The CFO: Idea Killer or Innovator?

Without a CFO who recognizes innovation as a core value and has a process in place to foster it, your organization may be ill-prepared for the future.


Did you ever look up synonyms for “CFO”? The internet knows many, with Chief Finagle Officer being one of the “friendlier” labels. But “innovator” doesn’t come up at all.

Small surprise, you say. Perhaps for the better. Who wants to bet their corporate future on the bean counters, right?

Perhaps you would even agree with the man who currently personifies the spirit of American innovation. Tesla CEO Elon Musk thinks that Chief Financial Officers simply don’t have the bandwidth to see the bigger picture and embrace the future.

"The path to the CEO's office should not be through the CFO's office, and it should not be through the marketing department,” said Musk. “It needs to be through engineering and design.”

Speaking of bandwidth, I think it’s worth noting here that Tesla’s first, on-and-off-and-on-again CFO Deepak Ahuja, who was credited with saving the company from bankruptcy already once, is a former-engineer-turned-finance-executive in the automotive and software industry.

The global CFO doesn't need to drive innovation...

My point, which is also based on my tenure as the global CFO for one of the world’s leading manufacturers of packaging automation equipment: Innovative companies and their CEOs depend on CFOs who are open to and capable of fostering innovation.

To be prepared for the future, I believe, the modern enterprise needs a chief finance executive with a strategic vision for change, who has a process in place to vet and help the CEO guide and facilitate innovation.

Applied this way, innovation becomes simply sound fiscal policy. Or, in the words of Don Allan, the CFO of tool and hardware manufacturer Stanley Black & Decker (as quoted by PwC): “Two thirds of what you do in innovation is to maintain market share.”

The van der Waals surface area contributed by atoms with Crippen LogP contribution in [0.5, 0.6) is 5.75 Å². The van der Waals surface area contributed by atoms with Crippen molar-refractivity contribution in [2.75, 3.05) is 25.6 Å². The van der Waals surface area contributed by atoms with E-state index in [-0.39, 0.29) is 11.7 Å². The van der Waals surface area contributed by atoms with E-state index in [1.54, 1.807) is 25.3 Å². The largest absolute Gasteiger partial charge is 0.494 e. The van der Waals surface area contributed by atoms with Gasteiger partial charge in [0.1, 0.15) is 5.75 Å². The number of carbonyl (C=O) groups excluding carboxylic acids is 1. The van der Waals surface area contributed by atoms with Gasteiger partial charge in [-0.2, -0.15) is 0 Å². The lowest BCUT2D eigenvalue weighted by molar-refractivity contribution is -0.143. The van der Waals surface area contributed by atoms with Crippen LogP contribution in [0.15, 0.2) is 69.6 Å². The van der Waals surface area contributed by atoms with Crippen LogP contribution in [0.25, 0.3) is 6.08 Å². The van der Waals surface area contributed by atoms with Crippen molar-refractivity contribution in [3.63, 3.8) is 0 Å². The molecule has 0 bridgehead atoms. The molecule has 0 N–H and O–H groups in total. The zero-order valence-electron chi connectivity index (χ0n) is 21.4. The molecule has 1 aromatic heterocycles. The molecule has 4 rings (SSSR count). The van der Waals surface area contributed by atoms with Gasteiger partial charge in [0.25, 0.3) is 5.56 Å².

CFOs who don’t understand this, I would add, are risking their company’s ability to compete in the future.

Gilles Hilary (currently a Professor of Accounting and Business Law at Georgetown University) pointed this out in an INSEAD research paper a few years ago. His findings confirmed: “{A]ccounting conservatism curbs corporate innovation.”

...but can be expected to foster it - on all levels

Predictable? Perhaps. What’s telling is the main factor - as far as the finance department is concerned - why companies fail to innovate.

The INSEAD report concluded that accounting conservatism had its innovation-impeding impact “mainly through managerial myopia, not through firms’ liquidity constraints.”

This finding, I think, points us to how CFOs can make a difference fostering innovation within their organization. Above, I already mentioned the importance of having a process in place to vet and evaluate innovative impulses. What do I mean?

In my short review of “Orchestrating Success” by Richard Ling and Walter Goddard on this blog, I highlighted how important it is for leaders to be tuned in to the organization on all levels.